High Radiation Equivalent To Repeated Cardiac Imaging, Study.


Cardiac imaging newsAccording to a retrospective, single-center study,about 40% of patients who wre subjected to myocardial perfusion imaging had repeated exams and were exposed to high doses of radiation.

Andrew Einstein, MD, PhD, of Columbia University Medical Center in New York City, at the American Heart Association annual meeting mentioned that the median estimated cumulative effective radiation dose that received over 1,000 consecutive patients in the study was 121 mSv.

Simultaneously, a paper published in the Journal of the American Medical Association by the fresearchers who reported that the level of radiation exposure has been associated with raised in cancer risks. But, Einstein and colleagues explained that the cancer risks that attributed with medical imaging, despite of concerning, cannot be considered in a vacuum .

They reported that the population of patients subjecting to myocardial perfusion imaging exams were older and had a much higher prevalence of known cardiac disease or related symptoms than showed among the Japanese cohort or the general U.S. population -- which shifts the risk-benefit ratio toward a benefit.

The researchers noted "In particular, myocardial perfusion imaging plays a critical role in risk stratification of patients with established coronary artery disease".They also said that efforts to decrease radiation exposure should be targeted toward patients subjecting to repeat myocardial perfusion imaging exams and another highly exposed populations. An attention must be given to radiation exposure from CT scans, In fact myocardial perfusion imaging is the medical exam that associates the highest radiation burden to the United States individuals accounting for 22% of cumulative effective doses from medical sources.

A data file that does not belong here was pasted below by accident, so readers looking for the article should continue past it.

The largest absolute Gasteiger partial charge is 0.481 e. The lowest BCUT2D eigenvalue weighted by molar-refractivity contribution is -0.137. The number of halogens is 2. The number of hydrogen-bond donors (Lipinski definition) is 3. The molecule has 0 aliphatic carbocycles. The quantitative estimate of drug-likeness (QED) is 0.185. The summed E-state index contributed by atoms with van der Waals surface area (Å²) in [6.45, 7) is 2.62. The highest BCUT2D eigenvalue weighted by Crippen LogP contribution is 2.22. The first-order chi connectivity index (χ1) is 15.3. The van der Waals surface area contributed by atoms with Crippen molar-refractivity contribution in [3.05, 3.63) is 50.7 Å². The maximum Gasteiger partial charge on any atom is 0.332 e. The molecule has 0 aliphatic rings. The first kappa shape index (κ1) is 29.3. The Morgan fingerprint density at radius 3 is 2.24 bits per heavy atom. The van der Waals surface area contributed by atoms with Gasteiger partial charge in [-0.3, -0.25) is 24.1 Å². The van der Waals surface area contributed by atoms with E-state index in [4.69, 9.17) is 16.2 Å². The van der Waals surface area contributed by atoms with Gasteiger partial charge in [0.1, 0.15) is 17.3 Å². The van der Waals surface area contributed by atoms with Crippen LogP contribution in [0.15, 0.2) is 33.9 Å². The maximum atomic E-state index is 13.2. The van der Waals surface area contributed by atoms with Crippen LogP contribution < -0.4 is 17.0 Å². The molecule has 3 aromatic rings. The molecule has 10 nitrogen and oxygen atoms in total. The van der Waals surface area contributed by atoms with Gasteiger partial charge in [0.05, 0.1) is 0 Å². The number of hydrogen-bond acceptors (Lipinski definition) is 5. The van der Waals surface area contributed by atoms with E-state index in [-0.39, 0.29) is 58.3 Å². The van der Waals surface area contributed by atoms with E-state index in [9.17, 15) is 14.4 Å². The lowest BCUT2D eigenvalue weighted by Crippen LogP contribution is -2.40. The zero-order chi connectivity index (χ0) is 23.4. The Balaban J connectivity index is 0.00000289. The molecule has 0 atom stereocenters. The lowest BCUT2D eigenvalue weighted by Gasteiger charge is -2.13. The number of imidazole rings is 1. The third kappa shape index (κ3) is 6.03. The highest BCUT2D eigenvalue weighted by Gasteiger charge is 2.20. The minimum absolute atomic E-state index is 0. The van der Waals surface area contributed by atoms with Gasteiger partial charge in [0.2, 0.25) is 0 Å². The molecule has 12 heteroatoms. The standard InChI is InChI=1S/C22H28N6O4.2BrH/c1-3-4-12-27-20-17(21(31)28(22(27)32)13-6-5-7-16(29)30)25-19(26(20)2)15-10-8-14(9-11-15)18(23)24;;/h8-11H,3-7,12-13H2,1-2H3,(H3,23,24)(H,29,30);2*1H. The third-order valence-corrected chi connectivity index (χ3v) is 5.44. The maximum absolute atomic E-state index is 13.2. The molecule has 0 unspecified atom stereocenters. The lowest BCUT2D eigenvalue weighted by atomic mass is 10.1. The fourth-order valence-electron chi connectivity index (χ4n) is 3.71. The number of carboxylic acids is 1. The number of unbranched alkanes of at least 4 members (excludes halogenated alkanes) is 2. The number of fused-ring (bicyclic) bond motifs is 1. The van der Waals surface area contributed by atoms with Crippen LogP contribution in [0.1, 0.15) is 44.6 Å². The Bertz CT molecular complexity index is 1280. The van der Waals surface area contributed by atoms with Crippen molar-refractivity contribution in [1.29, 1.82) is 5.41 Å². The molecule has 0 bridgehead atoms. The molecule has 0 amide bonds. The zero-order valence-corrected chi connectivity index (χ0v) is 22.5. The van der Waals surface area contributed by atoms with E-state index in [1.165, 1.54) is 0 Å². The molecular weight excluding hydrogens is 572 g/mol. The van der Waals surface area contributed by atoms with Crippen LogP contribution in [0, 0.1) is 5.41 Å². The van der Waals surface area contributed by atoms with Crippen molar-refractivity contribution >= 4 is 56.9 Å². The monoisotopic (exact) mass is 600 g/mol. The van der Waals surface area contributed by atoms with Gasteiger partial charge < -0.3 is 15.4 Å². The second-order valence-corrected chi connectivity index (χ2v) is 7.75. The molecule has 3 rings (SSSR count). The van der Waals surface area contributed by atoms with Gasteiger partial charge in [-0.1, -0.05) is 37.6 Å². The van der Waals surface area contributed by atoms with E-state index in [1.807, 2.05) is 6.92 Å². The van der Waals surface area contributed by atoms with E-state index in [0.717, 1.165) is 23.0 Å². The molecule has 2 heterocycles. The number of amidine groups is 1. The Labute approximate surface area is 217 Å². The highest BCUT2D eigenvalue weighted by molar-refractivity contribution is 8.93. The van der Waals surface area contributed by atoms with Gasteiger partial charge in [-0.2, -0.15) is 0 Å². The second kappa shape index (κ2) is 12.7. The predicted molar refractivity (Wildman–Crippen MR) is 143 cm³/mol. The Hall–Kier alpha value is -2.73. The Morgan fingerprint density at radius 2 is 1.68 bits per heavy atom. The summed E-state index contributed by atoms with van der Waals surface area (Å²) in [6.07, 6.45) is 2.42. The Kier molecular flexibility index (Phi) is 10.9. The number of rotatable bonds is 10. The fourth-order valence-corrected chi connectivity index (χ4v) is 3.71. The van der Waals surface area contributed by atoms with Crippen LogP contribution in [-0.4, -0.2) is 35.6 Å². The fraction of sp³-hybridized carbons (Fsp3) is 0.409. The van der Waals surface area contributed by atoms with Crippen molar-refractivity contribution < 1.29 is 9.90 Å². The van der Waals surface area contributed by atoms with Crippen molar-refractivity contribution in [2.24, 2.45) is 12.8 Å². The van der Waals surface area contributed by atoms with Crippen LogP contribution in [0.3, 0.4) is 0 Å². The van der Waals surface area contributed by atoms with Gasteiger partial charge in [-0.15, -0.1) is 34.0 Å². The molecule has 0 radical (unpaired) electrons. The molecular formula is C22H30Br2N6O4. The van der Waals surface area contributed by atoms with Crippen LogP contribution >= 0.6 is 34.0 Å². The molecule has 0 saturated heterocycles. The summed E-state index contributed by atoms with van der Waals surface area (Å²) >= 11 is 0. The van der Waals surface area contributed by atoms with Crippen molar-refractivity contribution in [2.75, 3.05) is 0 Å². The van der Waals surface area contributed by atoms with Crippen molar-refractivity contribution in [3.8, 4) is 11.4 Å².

Conseqently, Einstein and colleagues viewed at the cumulative radiation exposure from all medical exams among 1,097 patients (mean age 62.2) who also subjected to myocardial perfusion imaging examing at Columbia University Medical Center-New York Presbyterian Hospital, over the former 100 days of 2006.

The researching team analyzed all previous medical imaging procedures using electronic health records going back to 1988, besides all subsequent procedures through June 2008. The median number of procedures including radiation exposure per patients was fifteen, 4 of which were high-dose procedures with exposures of at least 3 mSv -- equal to a year's worth of natural background radiation.The median number of myocardial perfusion imaging exams per patients was 1. However, approximately one-fifth of patients (18.2%) had at least 3 of the examss and 4.9% had at least 5.

The important reason for a myocardial perfusion screening study was chest pain, dyspnea, or both in about 2/3 of cases. Einstein and his colleagues mentioned that "The clear majority of myocardial perfusion imaging examinations were performed for reasons presently regarded as appropriate and with the potential to affect therapeutic management,".

The researchings offer information that may be useful to clinicians when considering whether to order a myocardial perfusion screening exam. The researchers noted "While current appropriate use criteria provide detailed guidance for myocardial perfusion imaging utilization in terms of an individual test, they do not yet simultaneously consider the appropriateness of other modalities that involve no ionizing radiation exposure, and only superficially address longitudinal management strategies, which have clear implications for both radiation dose and healthcare costs."